Movie directed by SANDI TAN
Review by HANNAH GERSEN
In 1992, at age 19, novelist Sandi Tan wrote and starred in Shirkers, a feature-length road movie shot on the streets of Singapore. The title was inspired by Tan’s idea that in life, there were people who were neither movers nor shakers, but shirkers—those who evade responsibility and duty, escaping the confines of society. It starred Tan as S., a murderer and kidnapper on a mysterious mission to save children. One of Tan’s points of inspiration was J.D. Salinger’s The Catcher in the Rye. The plot didn’t matter as much as the mood, which Tan cultivated through carefully chosen locations, props, costumes, and music. Tan hired a friend to compose a soundtrack on his electric guitar, and hand-made many of her props, including a colorful board game that S. uses to plot her kidnappings. S.’s costume was a pink sailor shirt and blue knee-length shorts; she carried an old-fashioned camera on a strap, as well as a leather suitcase. “When I was eighteen,” Tan explains, “I thought you found freedom by building worlds inside your head.”
Shirkers was shot quickly with the help of Tan’s two best friends, Sophie and Jasmine, and under the guidance of Georges Cardona, an American ex-pat who was Tan’s mentor and film instructor. Tan met Cardona while still in high school, taking night classes at a local arts center. He took a special interest in Tan, Sophie, and Jasmine, inviting them to think of him as their friend, Georges, and going on filming expeditions with them after hours. In retrospect, Tan and her friends find Georges’s behavior to be very strange, especially considering that he was married, with a child. But at the time, they basked in his attention. He was a charismatic person, and hugely influential to Tan, introducing her to the French New Wave and encouraging her in her dream of becoming a film director.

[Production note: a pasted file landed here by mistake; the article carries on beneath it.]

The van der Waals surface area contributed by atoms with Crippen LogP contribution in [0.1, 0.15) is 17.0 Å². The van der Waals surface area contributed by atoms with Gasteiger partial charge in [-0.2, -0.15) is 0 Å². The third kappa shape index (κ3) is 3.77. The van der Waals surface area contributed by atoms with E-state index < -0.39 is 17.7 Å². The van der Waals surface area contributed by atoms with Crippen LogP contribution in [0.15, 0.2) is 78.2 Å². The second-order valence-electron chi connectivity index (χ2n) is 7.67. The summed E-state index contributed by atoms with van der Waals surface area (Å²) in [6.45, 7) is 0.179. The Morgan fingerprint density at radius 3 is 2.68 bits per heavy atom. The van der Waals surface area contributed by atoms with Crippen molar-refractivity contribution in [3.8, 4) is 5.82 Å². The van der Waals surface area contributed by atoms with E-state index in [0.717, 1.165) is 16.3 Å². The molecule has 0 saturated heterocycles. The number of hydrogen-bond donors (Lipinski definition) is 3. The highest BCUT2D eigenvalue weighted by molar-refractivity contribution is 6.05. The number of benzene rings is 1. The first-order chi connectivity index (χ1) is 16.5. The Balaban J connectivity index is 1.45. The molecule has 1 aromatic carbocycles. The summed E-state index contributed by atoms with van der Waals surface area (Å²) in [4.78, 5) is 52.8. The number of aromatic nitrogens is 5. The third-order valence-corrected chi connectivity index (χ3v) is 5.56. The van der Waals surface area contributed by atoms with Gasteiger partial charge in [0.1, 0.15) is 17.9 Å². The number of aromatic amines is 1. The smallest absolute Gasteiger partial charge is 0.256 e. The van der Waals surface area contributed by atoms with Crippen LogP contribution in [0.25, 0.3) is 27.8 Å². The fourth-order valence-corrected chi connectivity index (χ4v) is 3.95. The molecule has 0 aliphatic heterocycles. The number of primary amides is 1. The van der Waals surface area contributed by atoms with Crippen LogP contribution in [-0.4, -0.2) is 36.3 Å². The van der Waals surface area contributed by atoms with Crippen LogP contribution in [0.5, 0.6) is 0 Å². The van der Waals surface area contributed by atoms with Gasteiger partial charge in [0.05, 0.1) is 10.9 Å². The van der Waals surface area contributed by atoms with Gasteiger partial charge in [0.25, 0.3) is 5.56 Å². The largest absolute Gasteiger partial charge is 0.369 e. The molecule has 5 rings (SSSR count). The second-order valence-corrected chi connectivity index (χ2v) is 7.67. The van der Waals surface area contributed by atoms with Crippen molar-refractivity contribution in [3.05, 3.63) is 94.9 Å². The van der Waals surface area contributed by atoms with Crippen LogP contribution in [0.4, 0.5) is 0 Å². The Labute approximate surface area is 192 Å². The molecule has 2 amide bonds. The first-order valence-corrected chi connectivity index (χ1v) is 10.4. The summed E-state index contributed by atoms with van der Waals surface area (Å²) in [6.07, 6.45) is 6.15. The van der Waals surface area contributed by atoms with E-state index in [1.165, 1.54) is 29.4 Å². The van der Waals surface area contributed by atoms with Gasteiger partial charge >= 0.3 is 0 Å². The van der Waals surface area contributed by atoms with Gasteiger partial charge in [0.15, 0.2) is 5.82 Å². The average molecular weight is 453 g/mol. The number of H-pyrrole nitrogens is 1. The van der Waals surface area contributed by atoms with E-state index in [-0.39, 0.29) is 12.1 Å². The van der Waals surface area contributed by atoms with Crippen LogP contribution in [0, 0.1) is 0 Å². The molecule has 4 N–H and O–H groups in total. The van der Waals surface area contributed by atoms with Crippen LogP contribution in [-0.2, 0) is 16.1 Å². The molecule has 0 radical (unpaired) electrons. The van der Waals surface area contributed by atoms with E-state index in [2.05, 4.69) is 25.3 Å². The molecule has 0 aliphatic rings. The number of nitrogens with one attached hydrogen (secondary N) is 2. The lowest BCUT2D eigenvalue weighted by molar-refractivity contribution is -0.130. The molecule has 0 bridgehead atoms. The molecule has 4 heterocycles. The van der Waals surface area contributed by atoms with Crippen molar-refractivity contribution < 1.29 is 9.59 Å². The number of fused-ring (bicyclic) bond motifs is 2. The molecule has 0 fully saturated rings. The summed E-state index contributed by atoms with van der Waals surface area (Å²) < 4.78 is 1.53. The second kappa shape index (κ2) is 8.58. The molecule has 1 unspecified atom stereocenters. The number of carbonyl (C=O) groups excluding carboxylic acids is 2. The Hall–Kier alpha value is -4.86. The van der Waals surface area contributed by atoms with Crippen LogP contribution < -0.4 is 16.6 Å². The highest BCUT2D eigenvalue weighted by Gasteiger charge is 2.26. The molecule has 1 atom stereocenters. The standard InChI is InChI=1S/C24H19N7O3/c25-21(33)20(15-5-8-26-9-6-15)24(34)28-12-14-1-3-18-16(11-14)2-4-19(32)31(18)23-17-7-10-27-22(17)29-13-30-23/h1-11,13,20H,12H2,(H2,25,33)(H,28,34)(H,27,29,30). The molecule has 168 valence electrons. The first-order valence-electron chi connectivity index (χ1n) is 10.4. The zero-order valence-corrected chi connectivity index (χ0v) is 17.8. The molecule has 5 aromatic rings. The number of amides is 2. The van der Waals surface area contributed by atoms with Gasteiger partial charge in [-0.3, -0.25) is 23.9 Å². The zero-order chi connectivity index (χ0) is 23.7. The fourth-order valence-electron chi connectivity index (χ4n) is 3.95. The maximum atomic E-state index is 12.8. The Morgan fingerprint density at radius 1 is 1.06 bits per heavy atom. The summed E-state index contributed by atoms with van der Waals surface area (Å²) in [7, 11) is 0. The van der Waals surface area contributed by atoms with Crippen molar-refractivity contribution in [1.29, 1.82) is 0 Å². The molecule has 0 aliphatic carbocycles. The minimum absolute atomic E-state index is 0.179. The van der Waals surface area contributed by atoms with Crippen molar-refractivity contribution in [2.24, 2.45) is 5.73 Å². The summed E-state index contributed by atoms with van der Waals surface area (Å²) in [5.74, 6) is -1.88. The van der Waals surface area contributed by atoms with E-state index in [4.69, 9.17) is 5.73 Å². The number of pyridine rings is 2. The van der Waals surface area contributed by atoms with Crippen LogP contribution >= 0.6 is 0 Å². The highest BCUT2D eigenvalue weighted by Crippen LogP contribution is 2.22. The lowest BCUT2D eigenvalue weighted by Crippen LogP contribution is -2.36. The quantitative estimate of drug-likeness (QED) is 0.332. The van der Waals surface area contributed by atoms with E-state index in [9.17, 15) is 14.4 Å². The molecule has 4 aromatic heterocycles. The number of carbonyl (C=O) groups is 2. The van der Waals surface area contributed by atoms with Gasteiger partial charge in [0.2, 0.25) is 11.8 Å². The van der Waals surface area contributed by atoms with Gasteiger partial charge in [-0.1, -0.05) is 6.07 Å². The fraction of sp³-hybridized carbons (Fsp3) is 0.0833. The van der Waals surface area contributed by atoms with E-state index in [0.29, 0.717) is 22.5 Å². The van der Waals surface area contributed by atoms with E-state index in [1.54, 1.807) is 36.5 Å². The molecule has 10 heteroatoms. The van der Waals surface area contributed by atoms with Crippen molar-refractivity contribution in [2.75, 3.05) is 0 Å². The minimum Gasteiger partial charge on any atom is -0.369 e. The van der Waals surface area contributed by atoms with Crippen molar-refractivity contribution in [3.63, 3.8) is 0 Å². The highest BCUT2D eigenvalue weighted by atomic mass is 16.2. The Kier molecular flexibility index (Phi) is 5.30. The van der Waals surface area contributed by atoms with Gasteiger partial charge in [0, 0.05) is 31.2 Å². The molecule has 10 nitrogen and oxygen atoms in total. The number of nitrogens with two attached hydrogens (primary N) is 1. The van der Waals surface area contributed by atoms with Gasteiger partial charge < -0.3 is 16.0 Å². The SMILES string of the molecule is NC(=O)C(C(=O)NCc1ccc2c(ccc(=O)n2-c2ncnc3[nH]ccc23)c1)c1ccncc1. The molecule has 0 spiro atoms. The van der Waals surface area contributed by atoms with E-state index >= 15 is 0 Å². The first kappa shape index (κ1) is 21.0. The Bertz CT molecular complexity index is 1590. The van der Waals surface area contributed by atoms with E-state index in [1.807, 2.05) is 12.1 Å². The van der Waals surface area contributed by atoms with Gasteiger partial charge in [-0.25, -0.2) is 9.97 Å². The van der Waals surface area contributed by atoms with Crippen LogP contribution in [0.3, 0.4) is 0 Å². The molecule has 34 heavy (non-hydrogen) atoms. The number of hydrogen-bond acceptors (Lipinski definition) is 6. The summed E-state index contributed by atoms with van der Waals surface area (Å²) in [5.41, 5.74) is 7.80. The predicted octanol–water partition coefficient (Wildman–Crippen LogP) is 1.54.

It was Georges who advised Tan to make Shirkers immediately, during the summer between her freshman and sophomore year of college, while her friends were available to help. Tan played the lead role and included many of her friends and family members in the cast. Sophie was the producer, Jasmine the film editor, and Georges the director, though it was Tan’s ideas that guided the film. When they finished shooting, Georges promised to process the more than 70 rolls of film while Tan and her friends were back in school. They could then edit it over break and submit it to film festivals. But Georges never sent the film. Instead, he strung Tan along for a few months before cutting off all communication and disappearing from Singapore. After a couple of years, Tan had to accept that the film was lost forever. To say that this act of sabotage broke her spirit does not seem strong enough. I feel like my own spirit broke, a little bit, watching this story unfold.